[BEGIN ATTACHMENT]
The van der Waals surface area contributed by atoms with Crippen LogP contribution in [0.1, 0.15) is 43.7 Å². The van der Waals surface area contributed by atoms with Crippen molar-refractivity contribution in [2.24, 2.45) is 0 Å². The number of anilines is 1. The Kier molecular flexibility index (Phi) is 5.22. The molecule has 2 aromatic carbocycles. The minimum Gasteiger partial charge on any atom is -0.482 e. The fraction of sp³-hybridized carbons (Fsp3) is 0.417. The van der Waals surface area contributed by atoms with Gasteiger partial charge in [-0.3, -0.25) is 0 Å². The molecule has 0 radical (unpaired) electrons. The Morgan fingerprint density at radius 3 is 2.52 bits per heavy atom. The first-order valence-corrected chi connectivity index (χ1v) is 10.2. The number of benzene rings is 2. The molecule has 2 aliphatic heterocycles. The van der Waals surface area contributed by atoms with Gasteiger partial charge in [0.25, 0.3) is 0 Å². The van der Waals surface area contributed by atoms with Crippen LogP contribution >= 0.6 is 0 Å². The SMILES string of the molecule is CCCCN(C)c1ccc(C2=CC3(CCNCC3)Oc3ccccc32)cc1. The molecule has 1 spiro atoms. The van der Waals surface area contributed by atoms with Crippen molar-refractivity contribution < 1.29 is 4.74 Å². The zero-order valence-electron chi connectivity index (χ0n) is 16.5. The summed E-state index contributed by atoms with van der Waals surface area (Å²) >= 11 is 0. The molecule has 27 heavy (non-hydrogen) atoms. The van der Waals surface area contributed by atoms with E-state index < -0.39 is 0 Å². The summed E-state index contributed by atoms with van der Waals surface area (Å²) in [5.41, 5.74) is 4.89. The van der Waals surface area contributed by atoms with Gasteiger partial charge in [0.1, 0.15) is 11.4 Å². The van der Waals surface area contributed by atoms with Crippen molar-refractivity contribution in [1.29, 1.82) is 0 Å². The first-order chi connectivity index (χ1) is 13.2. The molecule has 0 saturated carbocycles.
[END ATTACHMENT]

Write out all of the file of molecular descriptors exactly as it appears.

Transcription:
The van der Waals surface area contributed by atoms with Crippen LogP contribution in [0.1, 0.15) is 43.7 Å². The van der Waals surface area contributed by atoms with Crippen molar-refractivity contribution in [2.24, 2.45) is 0 Å². The number of anilines is 1. The Kier molecular flexibility index (Phi) is 5.22. The molecule has 2 aromatic carbocycles. The minimum Gasteiger partial charge on any atom is -0.482 e. The fraction of sp³-hybridized carbons (Fsp3) is 0.417. The van der Waals surface area contributed by atoms with Gasteiger partial charge in [-0.3, -0.25) is 0 Å². The molecule has 0 radical (unpaired) electrons. The Morgan fingerprint density at radius 3 is 2.52 bits per heavy atom. The first-order valence-corrected chi connectivity index (χ1v) is 10.2. The number of benzene rings is 2. The molecule has 2 aliphatic heterocycles. The van der Waals surface area contributed by atoms with Gasteiger partial charge in [0.25, 0.3) is 0 Å². The van der Waals surface area contributed by atoms with Crippen LogP contribution >= 0.6 is 0 Å². The SMILES string of the molecule is CCCCN(C)c1ccc(C2=CC3(CCNCC3)Oc3ccccc32)cc1. The molecule has 1 spiro atoms. The van der Waals surface area contributed by atoms with Crippen molar-refractivity contribution < 1.29 is 4.74 Å². The zero-order valence-electron chi connectivity index (χ0n) is 16.5. The summed E-state index contributed by atoms with van der Waals surface area (Å²) >= 11 is 0. The molecule has 27 heavy (non-hydrogen) atoms. The van der Waals surface area contributed by atoms with E-state index < -0.39 is 0 Å². The summed E-state index contributed by atoms with van der Waals surface area (Å²) in [5.41, 5.74) is 4.89. The van der Waals surface area contributed by atoms with Gasteiger partial charge in [0.1, 0.15) is 11.4 Å². The van der Waals surface area contributed by atoms with Crippen molar-refractivity contribution in [1.29, 1.82) is 0 Å². The first-order chi connectivity index (χ1) is 13.2. The molecule has 0 saturated carbocycles.